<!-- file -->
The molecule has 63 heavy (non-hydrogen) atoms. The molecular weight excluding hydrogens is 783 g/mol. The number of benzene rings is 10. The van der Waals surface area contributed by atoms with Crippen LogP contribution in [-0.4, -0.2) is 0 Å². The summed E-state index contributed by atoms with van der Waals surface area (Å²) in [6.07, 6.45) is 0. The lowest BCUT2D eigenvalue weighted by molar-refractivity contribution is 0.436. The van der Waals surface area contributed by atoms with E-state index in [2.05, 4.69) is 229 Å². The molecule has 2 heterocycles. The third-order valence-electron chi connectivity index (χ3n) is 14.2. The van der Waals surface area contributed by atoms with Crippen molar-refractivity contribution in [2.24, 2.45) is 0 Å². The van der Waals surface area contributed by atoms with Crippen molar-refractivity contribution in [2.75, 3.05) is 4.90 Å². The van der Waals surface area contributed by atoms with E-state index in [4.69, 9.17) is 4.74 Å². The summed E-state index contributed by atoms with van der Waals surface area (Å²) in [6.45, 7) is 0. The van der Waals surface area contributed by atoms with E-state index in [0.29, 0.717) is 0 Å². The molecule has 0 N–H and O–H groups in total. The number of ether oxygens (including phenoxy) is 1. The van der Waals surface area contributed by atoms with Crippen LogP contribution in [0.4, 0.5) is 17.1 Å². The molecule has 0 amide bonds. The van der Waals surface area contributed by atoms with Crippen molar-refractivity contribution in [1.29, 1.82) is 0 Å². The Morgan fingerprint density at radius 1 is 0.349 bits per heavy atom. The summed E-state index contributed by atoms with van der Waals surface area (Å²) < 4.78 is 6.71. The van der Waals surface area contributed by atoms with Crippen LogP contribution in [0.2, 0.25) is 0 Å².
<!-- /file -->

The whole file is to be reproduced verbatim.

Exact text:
The molecule has 63 heavy (non-hydrogen) atoms. The molecular weight excluding hydrogens is 783 g/mol. The number of benzene rings is 10. The van der Waals surface area contributed by atoms with Crippen LogP contribution in [-0.4, -0.2) is 0 Å². The summed E-state index contributed by atoms with van der Waals surface area (Å²) in [6.07, 6.45) is 0. The lowest BCUT2D eigenvalue weighted by molar-refractivity contribution is 0.436. The van der Waals surface area contributed by atoms with E-state index in [2.05, 4.69) is 229 Å². The molecule has 2 heterocycles. The third-order valence-electron chi connectivity index (χ3n) is 14.2. The van der Waals surface area contributed by atoms with Crippen molar-refractivity contribution in [2.24, 2.45) is 0 Å². The van der Waals surface area contributed by atoms with Crippen molar-refractivity contribution in [2.75, 3.05) is 4.90 Å². The van der Waals surface area contributed by atoms with E-state index in [4.69, 9.17) is 4.74 Å². The summed E-state index contributed by atoms with van der Waals surface area (Å²) in [6.45, 7) is 0. The van der Waals surface area contributed by atoms with E-state index in [0.29, 0.717) is 0 Å². The molecule has 0 N–H and O–H groups in total. The number of ether oxygens (including phenoxy) is 1. The van der Waals surface area contributed by atoms with Crippen LogP contribution in [0.4, 0.5) is 17.1 Å². The molecule has 0 amide bonds. The van der Waals surface area contributed by atoms with Crippen molar-refractivity contribution in [1.29, 1.82) is 0 Å². The Morgan fingerprint density at radius 1 is 0.349 bits per heavy atom. The summed E-state index contributed by atoms with van der Waals surface area (Å²) < 4.78 is 6.71. The van der Waals surface area contributed by atoms with Crippen LogP contribution in [0.2, 0.25) is 0 Å².